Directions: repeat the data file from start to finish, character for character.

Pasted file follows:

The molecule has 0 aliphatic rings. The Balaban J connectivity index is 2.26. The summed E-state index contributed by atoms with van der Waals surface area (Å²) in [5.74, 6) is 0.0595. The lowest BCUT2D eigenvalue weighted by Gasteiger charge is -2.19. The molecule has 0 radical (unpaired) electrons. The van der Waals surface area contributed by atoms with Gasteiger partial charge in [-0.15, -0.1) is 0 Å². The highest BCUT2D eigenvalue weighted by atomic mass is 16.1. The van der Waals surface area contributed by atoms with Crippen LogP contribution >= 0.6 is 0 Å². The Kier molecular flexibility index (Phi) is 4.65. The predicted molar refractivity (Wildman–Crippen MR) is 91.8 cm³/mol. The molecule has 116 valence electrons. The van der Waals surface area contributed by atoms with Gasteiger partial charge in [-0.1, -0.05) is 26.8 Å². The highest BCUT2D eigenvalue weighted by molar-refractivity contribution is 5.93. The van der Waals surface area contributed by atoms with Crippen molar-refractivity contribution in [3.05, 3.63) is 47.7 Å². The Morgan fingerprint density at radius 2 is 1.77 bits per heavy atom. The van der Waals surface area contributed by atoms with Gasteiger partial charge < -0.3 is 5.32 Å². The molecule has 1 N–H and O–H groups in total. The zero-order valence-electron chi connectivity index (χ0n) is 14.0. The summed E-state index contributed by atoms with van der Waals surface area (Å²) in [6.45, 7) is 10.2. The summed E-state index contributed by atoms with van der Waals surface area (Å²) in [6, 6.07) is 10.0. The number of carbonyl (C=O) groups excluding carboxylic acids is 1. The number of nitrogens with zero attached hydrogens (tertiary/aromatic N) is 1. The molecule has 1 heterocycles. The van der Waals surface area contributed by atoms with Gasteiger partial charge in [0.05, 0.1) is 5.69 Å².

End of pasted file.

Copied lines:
The molecule has 0 aliphatic rings. The Balaban J connectivity index is 2.26. The summed E-state index contributed by atoms with van der Waals surface area (Å²) in [5.74, 6) is 0.0595. The lowest BCUT2D eigenvalue weighted by Gasteiger charge is -2.19. The molecule has 0 radical (unpaired) electrons. The van der Waals surface area contributed by atoms with Gasteiger partial charge in [-0.15, -0.1) is 0 Å². The highest BCUT2D eigenvalue weighted by atomic mass is 16.1. The van der Waals surface area contributed by atoms with Crippen LogP contribution >= 0.6 is 0 Å². The Kier molecular flexibility index (Phi) is 4.65. The predicted molar refractivity (Wildman–Crippen MR) is 91.8 cm³/mol. The molecule has 116 valence electrons. The van der Waals surface area contributed by atoms with Gasteiger partial charge in [-0.1, -0.05) is 26.8 Å². The highest BCUT2D eigenvalue weighted by molar-refractivity contribution is 5.93. The van der Waals surface area contributed by atoms with Crippen molar-refractivity contribution in [3.05, 3.63) is 47.7 Å². The Morgan fingerprint density at radius 2 is 1.77 bits per heavy atom. The van der Waals surface area contributed by atoms with Gasteiger partial charge < -0.3 is 5.32 Å². The molecule has 1 N–H and O–H groups in total. The zero-order valence-electron chi connectivity index (χ0n) is 14.0. The summed E-state index contributed by atoms with van der Waals surface area (Å²) in [6.45, 7) is 10.2. The summed E-state index contributed by atoms with van der Waals surface area (Å²) in [6, 6.07) is 10.0. The number of carbonyl (C=O) groups excluding carboxylic acids is 1. The number of nitrogens with zero attached hydrogens (tertiary/aromatic N) is 1. The molecule has 1 heterocycles. The van der Waals surface area contributed by atoms with Gasteiger partial charge in [0.05, 0.1) is 5.69 Å².